RU: Do a Mike Wallace trip on people! That would be a sudden turn for Justin!
JEFF: I was just imagining flocks of skaters downtown wearing these things and going around and pulling Mike Wallaces all over the place.
RU: Did you go to that movie that you were advertising?
JUSTIN: Disturbia. Yeah, we went to the movie. We took the camera off and played the trailer while I was in the theatre. So there was another two-hours where you didn't get to see of Justin's life. Mostly I was sitting in the theatre.
JAMAIS: So you say.
JUSTIN: So I say.
RU: I would think that the company that made the movie would've wanted you to sit there and view...
JUSTIN: I don't think they wanted the recording of video out there. I guess they could've turned the camera on me or something. That would've been cool.
JAMAIS: It would've been interesting to have a recording of your reaction to the movie.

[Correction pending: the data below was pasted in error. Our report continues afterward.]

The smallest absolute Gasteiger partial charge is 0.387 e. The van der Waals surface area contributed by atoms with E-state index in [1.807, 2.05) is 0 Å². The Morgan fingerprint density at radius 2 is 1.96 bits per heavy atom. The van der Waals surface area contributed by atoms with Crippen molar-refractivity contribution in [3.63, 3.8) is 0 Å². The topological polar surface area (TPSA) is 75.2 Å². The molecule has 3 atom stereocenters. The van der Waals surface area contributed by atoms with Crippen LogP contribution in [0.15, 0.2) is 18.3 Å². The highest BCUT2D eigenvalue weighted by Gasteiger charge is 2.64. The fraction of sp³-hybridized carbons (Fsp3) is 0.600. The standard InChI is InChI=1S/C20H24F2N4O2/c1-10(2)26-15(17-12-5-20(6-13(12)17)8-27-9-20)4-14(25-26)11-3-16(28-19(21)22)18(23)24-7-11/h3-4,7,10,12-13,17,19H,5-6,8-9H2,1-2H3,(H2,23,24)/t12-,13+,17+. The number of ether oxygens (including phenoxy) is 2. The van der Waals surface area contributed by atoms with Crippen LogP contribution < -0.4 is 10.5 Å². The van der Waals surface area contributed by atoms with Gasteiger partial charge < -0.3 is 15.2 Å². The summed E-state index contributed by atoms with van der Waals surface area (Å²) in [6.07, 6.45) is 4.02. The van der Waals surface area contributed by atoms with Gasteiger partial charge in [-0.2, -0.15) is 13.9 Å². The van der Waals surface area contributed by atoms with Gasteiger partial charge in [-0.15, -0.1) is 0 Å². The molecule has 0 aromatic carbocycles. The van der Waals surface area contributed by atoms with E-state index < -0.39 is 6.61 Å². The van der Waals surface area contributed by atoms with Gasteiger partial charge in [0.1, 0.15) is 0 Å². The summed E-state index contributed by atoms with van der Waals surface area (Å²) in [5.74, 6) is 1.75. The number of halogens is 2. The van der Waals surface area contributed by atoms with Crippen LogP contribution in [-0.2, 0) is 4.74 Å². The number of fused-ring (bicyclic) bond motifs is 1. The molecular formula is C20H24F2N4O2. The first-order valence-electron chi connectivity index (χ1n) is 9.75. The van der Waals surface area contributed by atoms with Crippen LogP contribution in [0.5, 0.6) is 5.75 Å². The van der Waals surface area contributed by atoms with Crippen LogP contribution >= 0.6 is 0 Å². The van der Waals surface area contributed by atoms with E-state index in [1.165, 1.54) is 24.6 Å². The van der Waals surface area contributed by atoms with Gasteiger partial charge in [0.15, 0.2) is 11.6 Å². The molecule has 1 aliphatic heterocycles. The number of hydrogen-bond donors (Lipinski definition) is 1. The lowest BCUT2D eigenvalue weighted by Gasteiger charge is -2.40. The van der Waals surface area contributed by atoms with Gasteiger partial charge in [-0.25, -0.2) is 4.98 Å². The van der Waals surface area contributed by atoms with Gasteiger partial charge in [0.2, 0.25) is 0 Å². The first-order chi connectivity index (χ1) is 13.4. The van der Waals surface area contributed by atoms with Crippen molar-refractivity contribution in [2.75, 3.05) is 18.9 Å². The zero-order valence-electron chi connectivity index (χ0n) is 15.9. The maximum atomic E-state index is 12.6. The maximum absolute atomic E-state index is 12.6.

JEFF: That's something that you could do during sex, too!
JUSTIN: (Laughs) Just put the camera on myself, like this, I guess...
JEFF: Just her view! Yeah!
RU: Justin's smiling face...
JUSTIN: It'll be like [makes a face]. (Dryly) Yeah, that would be great. I'm sure the viewers would appreciate that...
JEFF: Your "O face," close up.
RU: From what I understand, quite a large majority of your viewers are male. Does that...
JUSTIN: I don't know if that's true. A surprising amount of our viewers are outside the demographic that I thought they would be in — which was 13 to 35-year-old males. They seem to be… everyone. Mothers, fathers, older women, girls in their 20s... It's amazing that we've hit all over the map like that.
RU: What do you think is appealing to them? And do you think it can continue to be appealing over a long period of time?
JUSTIN: Well, I think the appealing thing about something like justin.tv is that you get an inside view into someone's life. It's kind of a low-commitment way of having a real relationship. And you know, people want to talk to other people, and people like watching other people — fundamentally.
JAMAIS: It's very primate.
JUSTIN: Exactly. It's something everyone does, instinctually. So being able to just go to a web site and automatically have video of one guy — day after day — and you can see what he's doing and check up on him – that's something that appeals to a lot of people.
RU: It's like an extra relationship.